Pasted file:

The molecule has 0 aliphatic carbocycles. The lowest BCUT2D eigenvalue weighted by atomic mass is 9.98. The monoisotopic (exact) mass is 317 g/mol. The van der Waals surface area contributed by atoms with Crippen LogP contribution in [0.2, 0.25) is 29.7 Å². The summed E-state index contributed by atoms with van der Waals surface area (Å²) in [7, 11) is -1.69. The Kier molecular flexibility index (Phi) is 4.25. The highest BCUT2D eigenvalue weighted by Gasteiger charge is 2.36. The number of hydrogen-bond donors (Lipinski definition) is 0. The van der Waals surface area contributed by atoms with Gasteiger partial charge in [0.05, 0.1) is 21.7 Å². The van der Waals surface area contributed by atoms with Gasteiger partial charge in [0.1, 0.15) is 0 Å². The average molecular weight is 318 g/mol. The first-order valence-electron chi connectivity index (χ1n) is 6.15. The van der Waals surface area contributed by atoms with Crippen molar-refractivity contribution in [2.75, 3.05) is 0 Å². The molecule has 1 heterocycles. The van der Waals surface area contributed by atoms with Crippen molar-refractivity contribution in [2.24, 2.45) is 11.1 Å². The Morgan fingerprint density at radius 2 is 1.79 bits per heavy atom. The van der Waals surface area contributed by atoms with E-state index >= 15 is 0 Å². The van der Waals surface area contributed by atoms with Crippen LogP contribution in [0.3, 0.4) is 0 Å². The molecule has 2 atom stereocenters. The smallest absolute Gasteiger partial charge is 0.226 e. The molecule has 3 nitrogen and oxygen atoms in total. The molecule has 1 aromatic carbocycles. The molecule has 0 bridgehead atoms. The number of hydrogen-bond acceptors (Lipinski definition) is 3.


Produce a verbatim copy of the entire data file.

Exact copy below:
The molecule has 0 aliphatic carbocycles. The lowest BCUT2D eigenvalue weighted by atomic mass is 9.98. The monoisotopic (exact) mass is 317 g/mol. The van der Waals surface area contributed by atoms with Crippen LogP contribution in [0.2, 0.25) is 29.7 Å². The summed E-state index contributed by atoms with van der Waals surface area (Å²) in [7, 11) is -1.69. The Kier molecular flexibility index (Phi) is 4.25. The highest BCUT2D eigenvalue weighted by Gasteiger charge is 2.36. The number of hydrogen-bond donors (Lipinski definition) is 0. The van der Waals surface area contributed by atoms with Gasteiger partial charge in [0.05, 0.1) is 21.7 Å². The van der Waals surface area contributed by atoms with Gasteiger partial charge in [0.1, 0.15) is 0 Å². The average molecular weight is 318 g/mol. The first-order valence-electron chi connectivity index (χ1n) is 6.15. The van der Waals surface area contributed by atoms with Crippen molar-refractivity contribution in [2.75, 3.05) is 0 Å². The molecule has 1 heterocycles. The van der Waals surface area contributed by atoms with Crippen molar-refractivity contribution in [2.24, 2.45) is 11.1 Å². The Morgan fingerprint density at radius 2 is 1.79 bits per heavy atom. The van der Waals surface area contributed by atoms with E-state index >= 15 is 0 Å². The van der Waals surface area contributed by atoms with Crippen LogP contribution in [0.3, 0.4) is 0 Å². The molecule has 2 atom stereocenters. The smallest absolute Gasteiger partial charge is 0.226 e. The molecule has 3 nitrogen and oxygen atoms in total. The molecule has 1 aromatic carbocycles. The molecule has 0 bridgehead atoms. The number of hydrogen-bond acceptors (Lipinski definition) is 3.